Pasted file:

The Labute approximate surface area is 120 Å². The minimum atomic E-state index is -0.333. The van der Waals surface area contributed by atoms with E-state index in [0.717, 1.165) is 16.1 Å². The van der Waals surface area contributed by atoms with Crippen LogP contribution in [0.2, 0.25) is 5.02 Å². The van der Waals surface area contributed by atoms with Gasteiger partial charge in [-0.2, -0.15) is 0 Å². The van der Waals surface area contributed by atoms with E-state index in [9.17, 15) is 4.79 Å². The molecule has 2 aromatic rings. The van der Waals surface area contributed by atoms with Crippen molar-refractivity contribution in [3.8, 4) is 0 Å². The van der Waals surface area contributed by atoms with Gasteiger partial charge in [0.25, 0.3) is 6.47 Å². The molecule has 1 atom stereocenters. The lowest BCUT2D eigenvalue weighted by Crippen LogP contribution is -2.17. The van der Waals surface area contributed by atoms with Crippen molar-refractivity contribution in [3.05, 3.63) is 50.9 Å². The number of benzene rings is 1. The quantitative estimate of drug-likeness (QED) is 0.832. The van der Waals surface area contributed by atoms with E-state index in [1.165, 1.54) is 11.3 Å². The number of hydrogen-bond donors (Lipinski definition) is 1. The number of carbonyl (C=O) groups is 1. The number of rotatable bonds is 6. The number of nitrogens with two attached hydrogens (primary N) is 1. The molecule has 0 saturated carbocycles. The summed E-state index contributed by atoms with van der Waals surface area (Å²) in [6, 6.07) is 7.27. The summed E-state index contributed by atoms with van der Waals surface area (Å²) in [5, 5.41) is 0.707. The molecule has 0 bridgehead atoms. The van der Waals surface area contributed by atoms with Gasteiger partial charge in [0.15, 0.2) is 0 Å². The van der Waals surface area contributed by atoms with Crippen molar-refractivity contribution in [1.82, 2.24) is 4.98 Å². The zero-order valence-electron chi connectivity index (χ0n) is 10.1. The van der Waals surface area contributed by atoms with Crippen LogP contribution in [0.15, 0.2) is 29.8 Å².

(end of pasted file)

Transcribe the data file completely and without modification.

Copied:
The Labute approximate surface area is 120 Å². The minimum atomic E-state index is -0.333. The van der Waals surface area contributed by atoms with E-state index in [0.717, 1.165) is 16.1 Å². The van der Waals surface area contributed by atoms with Crippen LogP contribution in [0.2, 0.25) is 5.02 Å². The van der Waals surface area contributed by atoms with Gasteiger partial charge in [-0.2, -0.15) is 0 Å². The van der Waals surface area contributed by atoms with E-state index in [9.17, 15) is 4.79 Å². The molecule has 2 aromatic rings. The van der Waals surface area contributed by atoms with Crippen molar-refractivity contribution in [3.8, 4) is 0 Å². The van der Waals surface area contributed by atoms with Gasteiger partial charge in [0.25, 0.3) is 6.47 Å². The molecule has 1 atom stereocenters. The lowest BCUT2D eigenvalue weighted by Crippen LogP contribution is -2.17. The van der Waals surface area contributed by atoms with Crippen molar-refractivity contribution in [3.05, 3.63) is 50.9 Å². The number of benzene rings is 1. The quantitative estimate of drug-likeness (QED) is 0.832. The van der Waals surface area contributed by atoms with E-state index in [1.165, 1.54) is 11.3 Å². The number of hydrogen-bond donors (Lipinski definition) is 1. The number of carbonyl (C=O) groups is 1. The number of rotatable bonds is 6. The number of nitrogens with two attached hydrogens (primary N) is 1. The molecule has 0 saturated carbocycles. The summed E-state index contributed by atoms with van der Waals surface area (Å²) in [6, 6.07) is 7.27. The summed E-state index contributed by atoms with van der Waals surface area (Å²) in [5, 5.41) is 0.707. The molecule has 0 bridgehead atoms. The van der Waals surface area contributed by atoms with Gasteiger partial charge in [0.15, 0.2) is 0 Å². The van der Waals surface area contributed by atoms with Crippen molar-refractivity contribution in [1.82, 2.24) is 4.98 Å². The zero-order valence-electron chi connectivity index (χ0n) is 10.1. The van der Waals surface area contributed by atoms with Crippen LogP contribution in [0.15, 0.2) is 29.8 Å².